“It would be really terribly nice,” I said gratefully.

  “Only you’ve got to promise not to say I did it,” the girl said.

  “I won’t say a word,” I promised.

  “Silent as the grave,” Laurie confirmed.

  “I promise,” Sally said.

  “I promise,” Jannie said.

  “Dewey,” Beekman said.

  It was a perfectly simple transaction. The girl entered the sale of the razor on the books, payments to go on our electric bill. (Perhaps my husband would not even notice and anyway he could hardly say anything, it being his Father’s Day present.) I gave the girl one of my ten-dollar bills to make the down payment, which was four-fifty. When she went to the petty cash box to get me my change, I said, “You know, this is really very kind of you.” Sally was asking Laurie which could win more fights, a giant or an airplane, and Jannie was amusing herself by humming softly and opening and shutting the doors of the sample refrigerators lined up against the wall. The girl said, “Glad I was able to do it.” Then I suddenly glanced around and said, “Beekman?”

  The stroller sat, empty, in the middle of the electric store. “Beekman?” I shouted. “Beekman!”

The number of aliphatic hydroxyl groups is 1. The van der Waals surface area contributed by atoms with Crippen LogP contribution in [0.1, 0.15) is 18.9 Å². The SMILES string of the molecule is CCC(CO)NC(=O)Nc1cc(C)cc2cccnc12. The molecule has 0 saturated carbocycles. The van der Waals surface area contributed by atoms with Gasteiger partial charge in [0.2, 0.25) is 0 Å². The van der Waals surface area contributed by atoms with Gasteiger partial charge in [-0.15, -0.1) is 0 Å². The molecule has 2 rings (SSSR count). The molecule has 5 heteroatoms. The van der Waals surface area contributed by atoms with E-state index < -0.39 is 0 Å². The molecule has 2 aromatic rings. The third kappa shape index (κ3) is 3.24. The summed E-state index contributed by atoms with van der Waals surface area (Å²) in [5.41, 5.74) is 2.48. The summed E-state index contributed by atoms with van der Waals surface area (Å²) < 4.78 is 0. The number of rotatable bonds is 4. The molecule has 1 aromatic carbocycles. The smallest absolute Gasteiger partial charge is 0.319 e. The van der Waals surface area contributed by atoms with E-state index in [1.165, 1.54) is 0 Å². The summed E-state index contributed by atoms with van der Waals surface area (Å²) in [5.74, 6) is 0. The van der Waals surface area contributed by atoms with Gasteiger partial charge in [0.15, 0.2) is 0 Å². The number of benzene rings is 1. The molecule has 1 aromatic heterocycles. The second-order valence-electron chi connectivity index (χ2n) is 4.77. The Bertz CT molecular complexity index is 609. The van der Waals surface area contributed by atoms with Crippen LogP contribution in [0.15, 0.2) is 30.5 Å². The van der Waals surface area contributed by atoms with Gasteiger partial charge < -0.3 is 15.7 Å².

“Beekman?” the girl asked, pausing with her hands full of bills, “what are beekman?”

  “Beekman!” said Jannie, running to the door.

  “Beekman!” said Sally, going to look behind the counter.

  “Dewey, dewey?” said Beekman from very far away.

  “Beekman!” said Laurie, getting down to look under the stroller. “I don’t really believe,” he said thoughtfully, “that Dad would even like that razor if we went and lost Beekman.”

  “He’s got to be here somewhere,” I said.

  “Dewey, dewey?” said Beekman remotely.

  The salesgirl put down her two handfuls of money and went and opened the oven door of a sample stove. “Dewey,” said Beekman, pleased.

  “Is this what you were looking for?” the girl asked.

  “Those are nice big ovens,” I said, interested. “The one I’ve got now won’t hold anything larger than an eighteen-pound turkey.”

  “Some of these models have two ovens,” the girl said. “I can’t show them to you now, but if you’d come back some other time . . .”

  “I will,” I said. I gathered Beekman up and went and put him into the stroller and fastened the strap tight and put the package with the electric razor on top of him to help hold him down. “This is really most kind of you,” I said ineffectually. “I’ll certainly be back for another look at those stoves.”